"The Camera Cannot Lie": Photography and the Pacific Non-Fiction of Robert Louis Stevenson (1888-1894)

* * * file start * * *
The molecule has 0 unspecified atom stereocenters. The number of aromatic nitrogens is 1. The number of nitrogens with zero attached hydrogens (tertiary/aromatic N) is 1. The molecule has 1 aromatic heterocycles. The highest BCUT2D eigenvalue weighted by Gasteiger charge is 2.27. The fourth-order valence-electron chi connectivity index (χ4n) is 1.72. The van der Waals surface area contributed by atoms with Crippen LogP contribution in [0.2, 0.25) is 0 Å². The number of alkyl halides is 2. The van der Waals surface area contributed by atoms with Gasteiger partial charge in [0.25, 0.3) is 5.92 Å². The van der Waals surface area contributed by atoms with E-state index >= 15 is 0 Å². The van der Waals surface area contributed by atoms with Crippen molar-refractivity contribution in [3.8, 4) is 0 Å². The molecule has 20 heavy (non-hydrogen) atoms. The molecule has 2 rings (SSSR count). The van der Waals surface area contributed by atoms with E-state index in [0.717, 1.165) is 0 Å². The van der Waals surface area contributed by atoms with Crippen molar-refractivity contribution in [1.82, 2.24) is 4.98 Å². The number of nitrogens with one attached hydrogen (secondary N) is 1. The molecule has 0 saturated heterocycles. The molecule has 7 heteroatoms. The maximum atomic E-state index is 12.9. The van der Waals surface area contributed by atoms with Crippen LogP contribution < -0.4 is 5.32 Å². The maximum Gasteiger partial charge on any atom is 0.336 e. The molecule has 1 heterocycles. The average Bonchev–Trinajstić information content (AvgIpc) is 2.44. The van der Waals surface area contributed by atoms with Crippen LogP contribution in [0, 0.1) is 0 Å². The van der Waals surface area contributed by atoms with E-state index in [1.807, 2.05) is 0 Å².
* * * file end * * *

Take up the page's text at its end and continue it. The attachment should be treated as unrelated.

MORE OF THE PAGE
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This archivally-based dissertation re-contextualizes Robert Louis Stevenson’s South Pacific photographic collection (1888-1894), situating it in relation to his incomplete and posthumously published anthropological study of the Pacific, In the South Seas (1896); his unpublished pamphlet about Samoan colonial conflict, “A Samoan Scrapbook”; and his wife Fanny Stevenson’s diary The Cruise of the ‘Janet Nichol.’ Despite the recent and ample scholarship on Stevenson, few critics have engaged significantly with his photography. These (usually) anonymous photographs, taken by different members of the Stevenson family, were intended as illustrations for a projected book entitled The South Seas. Although this literary project was never completed, a dense photographic archive remains and discloses the many functions of photography during Stevenson’s Pacific career. In this truly interdisciplinary dissertation, I recognize the interdependent relationship between Stevenson’s Pacific non-fiction and his family’s photographic practice and stress that the photographic project was more important to Stevenson’s Pacific writing than has been acknowledged previously. This dissertation addresses the relationship between Stevenson’s photography and non-fiction writing, and demonstrates the important and underlying ways in which Stevenson’s photographs are related to his written accounts of Pacific Islanders and their societies. Furthermore, I contribute a series of close readings of individual (and previously unpublished) photographs, which I contextualize in their appropriate literary, cultural, and historical milieu. This dissertation contributes to a limited body of work that addresses the intersections of Pacific photography, anthropology, and Stevenson’s non-fiction.